From the Archives: Reverend Billy–The Revolution Is My Hot Neighborhood

2010 November 4
by Reverend Billy

Reverend Billy testifying against the rumored opening of a new Starbucks on Bedford Avenue, summer 2001

[Editor’s note: With Duane Reade’s new 24-hour store opening any day now on Bedford Avenue, it seemed appropriate to re-publish the following excerpt from the Reverend’s 2003 book, What Should I Do If Reverend Billy is in My Store? which we originally published in a 2002 print edition. The pictures here were also published then–taken during an anti-Starbucks demonstration, when it was rumored that the company was opening a new outlet at the site of what is now Fabiane’s. Times have certainly changed in WB–and yet again we hear rumors of an imminent Bedford Ave Starbucks, now across from the new Duane Reade. Viva la revolution?]

We’ve been malled and chain-stored so thoroughly that, if a neighborhood is healthy, roaring with humans – with, can I say it, a special Oddness – this is now politically radical. And evidence that a neighborhood is happening comes out mostly in the hot talk. The seed of a neighborhood is the unsupervised talk of a particular kind, by three people on a corner.

That sounds simple; it isn’t. It’s complex and that is the point. For instance, you can’t plan this, you can only get out of the way. You don’t need Disney’s planned town of Celebration, Florida to prove that real neighborhoods cannot be made by policies (read corporations). The phrase “planned community” is oxymoronic. Do I have a witness?


We’ve seen 3 talkers on the corner, and we’ve heard them too.

You can tell when the talking and listening is intense; even if it’s lazy and a hot day, there is a jumpiness, an edge. If anyone is

Reverend Billy and the Stop Shopping Choir, N5th & Bedford. Ten minutes into the sermon, the police arrived, giving them 15 minutes to finish--that or be arrested.

touching anyone else, that’s a good sign, whether it is chest or shoulder slapping or touches on the hands. If one person listens with disbelief or exaggerated dismay on their face, if the group seems to exchange comic smiling masks, that’s it. If the three seem to be in suspension while a story is acted out, and suddenly burst with abandoned laughter, that’s the revolution right there.

I remember one time I was riding through Richmond, California, on the east end of the weird San Rafael bridge, and this was a Sunday. A gray windy Sunday, and we were driving through by a church where a funeral had taken place. There were three African American mothers in Sunday dresses and great hats — brims that went way out. And each of them had a white hanky, and with the wind shaking their dresses and hats ready to fly off they each tended with their hanky to the face eyes and cheeks and nose of the lady to the left, each dabbing the one to the left, each of them talking and listening as they did it, joined together in that circle.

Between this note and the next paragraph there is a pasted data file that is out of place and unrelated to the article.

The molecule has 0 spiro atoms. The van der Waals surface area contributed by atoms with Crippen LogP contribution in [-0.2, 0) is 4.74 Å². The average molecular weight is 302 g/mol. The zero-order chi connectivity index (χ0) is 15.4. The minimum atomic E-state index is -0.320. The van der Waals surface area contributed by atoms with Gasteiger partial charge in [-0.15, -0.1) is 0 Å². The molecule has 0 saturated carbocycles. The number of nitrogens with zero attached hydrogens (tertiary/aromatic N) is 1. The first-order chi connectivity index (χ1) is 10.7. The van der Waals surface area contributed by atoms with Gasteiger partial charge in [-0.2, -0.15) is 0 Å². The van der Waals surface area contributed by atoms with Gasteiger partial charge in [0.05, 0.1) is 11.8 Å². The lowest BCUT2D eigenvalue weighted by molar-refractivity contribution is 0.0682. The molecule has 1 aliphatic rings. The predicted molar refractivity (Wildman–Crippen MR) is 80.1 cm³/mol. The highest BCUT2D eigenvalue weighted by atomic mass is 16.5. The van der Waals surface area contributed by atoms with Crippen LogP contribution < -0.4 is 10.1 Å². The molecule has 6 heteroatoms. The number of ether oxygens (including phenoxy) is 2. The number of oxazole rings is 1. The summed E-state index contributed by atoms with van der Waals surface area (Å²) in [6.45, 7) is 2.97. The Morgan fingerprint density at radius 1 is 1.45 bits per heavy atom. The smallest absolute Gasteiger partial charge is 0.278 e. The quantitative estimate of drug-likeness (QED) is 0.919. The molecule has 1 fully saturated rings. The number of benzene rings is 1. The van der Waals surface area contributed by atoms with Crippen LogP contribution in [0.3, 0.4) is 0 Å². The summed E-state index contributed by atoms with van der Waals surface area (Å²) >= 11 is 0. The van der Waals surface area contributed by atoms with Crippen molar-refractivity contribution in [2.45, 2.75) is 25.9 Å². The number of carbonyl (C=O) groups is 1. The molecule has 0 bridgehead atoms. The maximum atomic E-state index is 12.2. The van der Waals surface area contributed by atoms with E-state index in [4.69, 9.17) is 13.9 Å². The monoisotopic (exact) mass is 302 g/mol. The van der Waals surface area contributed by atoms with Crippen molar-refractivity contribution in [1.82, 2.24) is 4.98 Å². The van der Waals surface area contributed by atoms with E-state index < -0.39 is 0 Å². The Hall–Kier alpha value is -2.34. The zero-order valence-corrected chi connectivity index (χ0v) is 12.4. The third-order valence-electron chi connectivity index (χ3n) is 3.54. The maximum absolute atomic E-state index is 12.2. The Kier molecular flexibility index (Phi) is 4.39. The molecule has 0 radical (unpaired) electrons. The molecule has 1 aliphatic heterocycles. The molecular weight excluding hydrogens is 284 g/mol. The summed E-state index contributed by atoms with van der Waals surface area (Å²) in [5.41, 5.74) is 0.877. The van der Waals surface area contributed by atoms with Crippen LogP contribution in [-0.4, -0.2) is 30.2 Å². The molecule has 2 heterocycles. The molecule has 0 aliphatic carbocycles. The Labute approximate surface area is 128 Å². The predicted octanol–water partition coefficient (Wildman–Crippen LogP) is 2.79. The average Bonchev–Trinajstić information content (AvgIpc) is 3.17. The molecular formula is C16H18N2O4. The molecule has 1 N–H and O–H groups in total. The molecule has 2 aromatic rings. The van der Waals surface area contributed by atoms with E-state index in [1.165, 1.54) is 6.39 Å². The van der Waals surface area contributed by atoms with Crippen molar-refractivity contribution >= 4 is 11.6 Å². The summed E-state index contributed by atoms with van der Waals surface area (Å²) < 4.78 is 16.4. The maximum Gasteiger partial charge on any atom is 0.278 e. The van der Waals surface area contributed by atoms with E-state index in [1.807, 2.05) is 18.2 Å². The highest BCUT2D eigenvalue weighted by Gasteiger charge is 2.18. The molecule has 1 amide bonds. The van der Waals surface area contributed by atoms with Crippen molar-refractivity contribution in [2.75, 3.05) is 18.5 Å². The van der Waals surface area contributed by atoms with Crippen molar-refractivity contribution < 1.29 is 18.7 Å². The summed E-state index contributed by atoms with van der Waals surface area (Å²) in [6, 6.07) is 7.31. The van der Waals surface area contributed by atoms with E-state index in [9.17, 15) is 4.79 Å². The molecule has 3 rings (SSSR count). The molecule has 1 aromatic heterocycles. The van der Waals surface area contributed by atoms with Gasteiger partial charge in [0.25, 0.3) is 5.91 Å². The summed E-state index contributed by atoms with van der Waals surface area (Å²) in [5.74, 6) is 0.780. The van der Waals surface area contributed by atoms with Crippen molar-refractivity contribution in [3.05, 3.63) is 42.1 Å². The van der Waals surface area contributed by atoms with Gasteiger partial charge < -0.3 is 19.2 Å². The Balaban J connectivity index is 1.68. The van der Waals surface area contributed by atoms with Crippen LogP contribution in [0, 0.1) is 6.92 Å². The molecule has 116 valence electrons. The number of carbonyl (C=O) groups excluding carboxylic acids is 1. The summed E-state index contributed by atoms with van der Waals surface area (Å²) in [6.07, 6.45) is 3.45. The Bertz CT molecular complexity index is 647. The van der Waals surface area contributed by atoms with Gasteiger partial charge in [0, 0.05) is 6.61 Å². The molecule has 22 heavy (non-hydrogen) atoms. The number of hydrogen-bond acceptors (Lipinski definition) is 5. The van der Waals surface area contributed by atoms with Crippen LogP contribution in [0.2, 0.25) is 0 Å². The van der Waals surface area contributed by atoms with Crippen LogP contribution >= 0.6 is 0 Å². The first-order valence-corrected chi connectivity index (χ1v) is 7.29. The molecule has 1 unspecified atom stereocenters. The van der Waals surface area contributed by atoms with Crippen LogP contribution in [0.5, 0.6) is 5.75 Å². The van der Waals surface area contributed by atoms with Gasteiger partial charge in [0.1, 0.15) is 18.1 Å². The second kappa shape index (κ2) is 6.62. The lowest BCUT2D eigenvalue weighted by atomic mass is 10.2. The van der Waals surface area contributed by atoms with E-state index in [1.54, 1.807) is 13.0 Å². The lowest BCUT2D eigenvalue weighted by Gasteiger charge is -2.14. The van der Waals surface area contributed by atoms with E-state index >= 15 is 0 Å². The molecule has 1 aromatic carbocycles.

Original individuals originate more original individuals that generate a neighborhood that has that mix of comfort and surprise. Like our three talkers on the corner, originating people trade their stories artfully, but without the designation of an art form or the sponsorship of a corporation. The stories, and I mean to include shorter forms like jokes, memories, gossip, lies, insults and even grunts — they all have an agreed-upon drama. There is a presence of no planning, of, I-created-this-right-now, of, at the climax of the tale, an unknown. In my neighborhood, the talk is hot because it is constantly unfinished, created-now, aching towards but subject to all the forces that the rest of us might push into it.

Tensions mounted as cries of “Kill the Pigs!” issued from the gathered multitudes, but the Choir’s joyful rendition of “Just Stop Shopping” both calmed and uplifted our spirits…

Paranoid police and transnational capital outlets share the message: “Move along.” A chain store creates a hush. In a verbal culture like New York, chain stores, full of awkwardness and muzak, have no place in their place.


My suspicion that the neighborhood is the last worthy opponent of the transnationals comes first of all from how corporations act like sexually crazed adolescents around us.

Picture the Starbucks scouts coming into a neighborhood and listening for the laughter, sneaking up on a diner and staring at us. The arriviste corporate folks tear apart neighborhoods every day with chain stores and malls, but the entire source of their aesthetic for the new anti-neighborhoods is what they just destroyed. Very love/hate, I’d say. They just crave happy people. They do expensive smile research. Then they broadcast smiles back at us until we’re depressed. Exactly like the jilted lover who finally ends up banging you over the head with the roses. In a typical K-mart, nobody in the aisles is smiling, but the walls are covered with huge high-resolution smilers.